The following summary is of a few answers to this question that may be relavent:

  •  When a stream historically held a population of trout, but no longer does, due to the impacts of natural or human related impacts.
  •  When no historic documentation confirms that it was once a trout stream, yet there are trout present in other areas of the watershed and it is deemed to have the potential of supporting a resident trout population, after a restoration program is completed.
  • The stream that is considered for restoration is a tributary to a trout bearing stream and it has adequate gradient, acceptable water quality and volume of flow.
  • The stream is populated with a small number of resident trout on only portions of its entire length, due to poor habitat or channel substrate and geometry.

Cause and Effect!

    Before any trout stream restoration plans can be drafted, it is necessary to identify what impacts have contributed to the degradation of the stream’s present condition. If this approach is not followed through with, you may end up with a restoration program that is destine to fail or regress over time.

    Problems such as silt loading, riparian damage, loss of gradient or water quality can be identified and delt with accordingly, prior to any restoration work being initiated. Issues like beaver management, storm drain inflow, agricultural impacts that involve fertilization or nutrient saturation, livestock or prior channization work can all contribute to a trout streams demize!

    I know that issues relating to roadside runoff and silt containment have been greatly improved in my home province in recent years. This is very obvious on all new road and bridge construction projects on and around our transportation system.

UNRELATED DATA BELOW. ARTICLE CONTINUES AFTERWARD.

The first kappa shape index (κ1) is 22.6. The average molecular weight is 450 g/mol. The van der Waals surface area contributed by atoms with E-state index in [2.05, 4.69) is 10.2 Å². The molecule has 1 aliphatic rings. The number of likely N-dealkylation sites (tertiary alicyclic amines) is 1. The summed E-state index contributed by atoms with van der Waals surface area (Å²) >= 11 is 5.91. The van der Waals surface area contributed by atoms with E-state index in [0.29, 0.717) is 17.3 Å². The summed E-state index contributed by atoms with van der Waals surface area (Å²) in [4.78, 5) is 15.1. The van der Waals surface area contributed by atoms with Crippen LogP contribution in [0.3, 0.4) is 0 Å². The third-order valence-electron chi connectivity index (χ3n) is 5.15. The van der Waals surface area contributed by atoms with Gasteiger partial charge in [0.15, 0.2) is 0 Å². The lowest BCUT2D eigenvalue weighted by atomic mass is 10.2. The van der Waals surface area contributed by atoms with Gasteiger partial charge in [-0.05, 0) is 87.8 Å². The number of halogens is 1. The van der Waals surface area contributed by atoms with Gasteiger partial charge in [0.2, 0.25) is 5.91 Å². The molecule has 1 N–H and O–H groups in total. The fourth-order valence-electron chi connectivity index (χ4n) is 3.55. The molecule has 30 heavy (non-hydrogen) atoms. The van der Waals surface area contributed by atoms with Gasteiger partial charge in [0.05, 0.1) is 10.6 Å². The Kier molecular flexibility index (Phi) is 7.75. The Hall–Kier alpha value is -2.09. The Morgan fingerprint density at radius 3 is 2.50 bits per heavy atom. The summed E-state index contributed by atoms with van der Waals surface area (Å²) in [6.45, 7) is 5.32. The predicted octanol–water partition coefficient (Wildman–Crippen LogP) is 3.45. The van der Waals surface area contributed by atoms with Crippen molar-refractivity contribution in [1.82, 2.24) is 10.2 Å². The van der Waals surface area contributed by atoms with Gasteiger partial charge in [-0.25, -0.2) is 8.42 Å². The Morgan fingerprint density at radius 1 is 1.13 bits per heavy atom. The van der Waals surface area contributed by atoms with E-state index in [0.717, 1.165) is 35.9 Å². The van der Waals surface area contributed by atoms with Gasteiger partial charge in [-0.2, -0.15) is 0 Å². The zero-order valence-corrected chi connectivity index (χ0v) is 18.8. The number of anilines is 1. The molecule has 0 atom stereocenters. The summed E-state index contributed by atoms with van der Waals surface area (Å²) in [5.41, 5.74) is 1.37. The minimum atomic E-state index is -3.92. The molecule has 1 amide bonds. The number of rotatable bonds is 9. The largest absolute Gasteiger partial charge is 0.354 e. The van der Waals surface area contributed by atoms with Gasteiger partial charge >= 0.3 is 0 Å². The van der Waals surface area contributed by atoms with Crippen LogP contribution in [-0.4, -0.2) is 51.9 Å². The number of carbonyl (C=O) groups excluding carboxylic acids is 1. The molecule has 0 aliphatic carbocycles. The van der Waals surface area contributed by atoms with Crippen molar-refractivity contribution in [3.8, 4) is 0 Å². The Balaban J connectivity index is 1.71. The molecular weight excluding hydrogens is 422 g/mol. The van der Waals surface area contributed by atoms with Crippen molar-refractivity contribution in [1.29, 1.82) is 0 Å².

Design and Permitting!

    In order to insure that your design for the restoration work program includes structures that will withstand known high flow events, it is necessary to obtain historic flood data or consult with a hydrologist to establish a 1:100 year flood event, either known or predicted. If there are no records of such occurances, an examination of the watershed to estimate maximum run-off possibilities much be determined.

    If your plan is acceptable to the required government agencies responsible for issuing permits, you should have no difficulty in acquiring those necessary permits. This is where a consulting firm with experience in such matters can be helpful. I would like to remind you that these permits and permissions are legally required and no work should be attempted without them!

In-Stream Work and Activities!

    Included in the permitting terms and conditions, you will find that you need to follow the in-stream activities period or time window that allows you to work during specific times of the open water season. These time constrains are designed to protect fish species in the area where the work is to be completed. For example; it there is a fish species that is known or suspected to be spawning in that watershed, at a certain time of year, any disturbance of the water quality could disrupt that activity and possibly kill fish eggs downstream of your work area.

    Also included in the permit guidelines is the necessity to keep any silt caused by your work, at a minimum. This can be accomplished by the use of silt fences, silt trap pools and flow by-pass equipment. The use of these preventitive measures are a very important part of your overall work program!

    With all of these bases covered and if your design and work plan is a good one, you should be successful in your end goals or  objectives!